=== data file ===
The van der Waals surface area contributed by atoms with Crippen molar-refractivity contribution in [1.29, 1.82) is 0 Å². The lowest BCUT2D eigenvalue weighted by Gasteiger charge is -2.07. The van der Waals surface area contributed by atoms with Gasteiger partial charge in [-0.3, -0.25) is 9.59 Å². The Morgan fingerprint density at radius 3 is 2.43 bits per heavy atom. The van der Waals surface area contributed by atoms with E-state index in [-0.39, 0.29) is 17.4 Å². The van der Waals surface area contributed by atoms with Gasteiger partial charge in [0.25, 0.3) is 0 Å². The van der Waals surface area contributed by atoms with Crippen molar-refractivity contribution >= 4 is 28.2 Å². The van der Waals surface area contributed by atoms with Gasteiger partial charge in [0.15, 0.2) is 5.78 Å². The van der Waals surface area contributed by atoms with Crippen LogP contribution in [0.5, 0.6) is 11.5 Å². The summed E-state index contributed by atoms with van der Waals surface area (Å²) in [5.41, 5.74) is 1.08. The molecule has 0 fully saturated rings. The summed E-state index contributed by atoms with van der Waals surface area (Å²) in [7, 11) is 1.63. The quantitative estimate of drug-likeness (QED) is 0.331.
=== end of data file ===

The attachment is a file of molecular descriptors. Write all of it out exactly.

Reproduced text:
The van der Waals surface area contributed by atoms with Crippen molar-refractivity contribution in [1.29, 1.82) is 0 Å². The lowest BCUT2D eigenvalue weighted by Gasteiger charge is -2.07. The van der Waals surface area contributed by atoms with Gasteiger partial charge in [-0.3, -0.25) is 9.59 Å². The Morgan fingerprint density at radius 3 is 2.43 bits per heavy atom. The van der Waals surface area contributed by atoms with E-state index in [-0.39, 0.29) is 17.4 Å². The van der Waals surface area contributed by atoms with Gasteiger partial charge in [0.25, 0.3) is 0 Å². The van der Waals surface area contributed by atoms with Crippen molar-refractivity contribution >= 4 is 28.2 Å². The van der Waals surface area contributed by atoms with Gasteiger partial charge in [0.15, 0.2) is 5.78 Å². The van der Waals surface area contributed by atoms with Crippen LogP contribution in [0.5, 0.6) is 11.5 Å². The summed E-state index contributed by atoms with van der Waals surface area (Å²) in [5.41, 5.74) is 1.08. The molecule has 0 fully saturated rings. The summed E-state index contributed by atoms with van der Waals surface area (Å²) in [7, 11) is 1.63. The quantitative estimate of drug-likeness (QED) is 0.331.